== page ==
On World Mental Health Day, which this year has the theme of suicide prevention, Samaritans is calling for better support for men, to address the persistently high rate of suicide among less well-off
A survey by Samaritans found that less well-off middle-aged men are less likely to reach out for support compared to other men. But also, when they do, the services often aren’t right for them.
Three quarters of suicides in the UK are by men, with the highest suicide rate among men aged 45-49. Men who are less well-off are up to 10 times more likely to die by suicide than more well-off men. The risk of suicide is also significantly higher among the unemployed, compared to employed people.
Ruth Sutherland, Samaritans CEO said: “Two thirds of people who take their own life are not in touch with mental health services before they die, the majority are men in this group, but the Government has no plan for reaching them. A lack of tailored healthcare combined with inadequate support for complex social issues puts less well-off middle-aged men at higher risk.
“Alongside improvements in mental health care, complex social issues are more likely to affect this group and this needs to be tackled. A plan to reach the two thirds of people not in touch with mental health services before they die would be particularly beneficial to less well-off middle-aged men. That plan needs to involve all government departments and interventions should be created that directly tackle issues linked to poverty such as unemployment, substance misuse and addiction. Government should also embed suicide prevention in all areas of policy, for example, in housing and welfare to tackle inequalities.
“Suicide is an issue that affects everyone, but we know that a disproportionate number of men take their life, so we must not sit still, we need to see change.”
Samaritans’ survey found almost 2 in 5 less well-off middle-aged men don’t usually speak to anyone when they’re finding life tough. This is more than two times higher than men in other age groups and/or higher incomes.
The survey also showed that only 3 in 10 men on lower incomes who visited their GP for emotional support found the service very helpful - compared to more than half of men on the highest incomes. The survey found the reasons for not finding the services very helpful include not being referred to the right services, not having enough time to talk through their problems, and not being asked the right questions by their GP. Despite this, most of these less well-off middle-aged men say they would go to their GP again if they needed emotional support in the future. It’s essential that when this group do reach out, the services are ready to meet their needs and support them properly.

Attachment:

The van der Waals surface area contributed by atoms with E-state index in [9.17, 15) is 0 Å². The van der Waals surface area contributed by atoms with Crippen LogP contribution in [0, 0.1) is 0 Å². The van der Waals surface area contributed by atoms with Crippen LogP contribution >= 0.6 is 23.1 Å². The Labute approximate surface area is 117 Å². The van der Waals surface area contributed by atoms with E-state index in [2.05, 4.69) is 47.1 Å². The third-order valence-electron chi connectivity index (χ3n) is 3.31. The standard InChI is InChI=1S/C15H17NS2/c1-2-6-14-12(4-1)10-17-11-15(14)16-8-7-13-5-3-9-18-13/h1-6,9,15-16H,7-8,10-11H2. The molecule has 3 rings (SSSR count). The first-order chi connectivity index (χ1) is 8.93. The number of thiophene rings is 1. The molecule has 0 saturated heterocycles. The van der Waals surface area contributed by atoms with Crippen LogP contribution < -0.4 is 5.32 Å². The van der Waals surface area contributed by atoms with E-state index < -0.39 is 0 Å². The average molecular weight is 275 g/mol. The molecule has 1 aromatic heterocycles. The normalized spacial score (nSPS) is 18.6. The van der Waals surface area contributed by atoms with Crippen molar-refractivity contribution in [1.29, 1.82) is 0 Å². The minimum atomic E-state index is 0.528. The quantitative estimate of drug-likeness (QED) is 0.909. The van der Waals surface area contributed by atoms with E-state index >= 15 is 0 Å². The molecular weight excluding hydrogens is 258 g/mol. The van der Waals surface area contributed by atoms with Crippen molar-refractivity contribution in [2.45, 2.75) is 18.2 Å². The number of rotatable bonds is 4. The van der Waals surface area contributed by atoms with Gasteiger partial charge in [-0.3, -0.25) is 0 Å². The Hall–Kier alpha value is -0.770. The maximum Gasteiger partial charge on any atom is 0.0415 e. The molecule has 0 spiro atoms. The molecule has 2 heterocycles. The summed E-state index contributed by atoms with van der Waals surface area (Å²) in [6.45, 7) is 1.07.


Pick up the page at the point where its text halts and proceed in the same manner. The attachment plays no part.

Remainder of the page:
Notes to Editors
- Samaritans (2012). Men, Suicide and Society. Why disadvantaged men in mid-life die by suicide. Surrey: Samaritans.
- Samaritans (2017). Dying from inequality. Surrey: Samaritans.
- NCISH (2018). National Confidential Inquiry into Suicide and Homicide into suicide and safety in mental health. [online] University of Manchester. Available at: http://documents. manchester.ac.uk/display.aspx?DocID=38469
- The online survey was conducted by Atomik Research among 3,000, 18+ years old men in UK. The research fieldwork took place between 28 February- 6 March 2019. The dataset was weighted to ensure national representation by age and region. Atomik Research is an independent creative market research agency that employs MRS-certified researchers and abides to MRS code.
- Low income or less well-off is defined as those with a household income of less than £17,500 per year. This includes all sources of income, before tax and other deductions.
- The highest income is defined as a household income of £50,000 or more per year. This includes all sources of income, before tax and other deductions.
- Full income brackets were:
- 1 - Up to £9,499
- 2 - £9,500 - £17,499
- 3 - £17,500 - £29,999
- 4 - £30,000 - £39,999
- 5 - £40,000 - £49,999
- 6 - £50,000 or more
- Middle-aged is defined as 40-59 years old
- Samaritans Media Guidelines on reporting suicide can be found here
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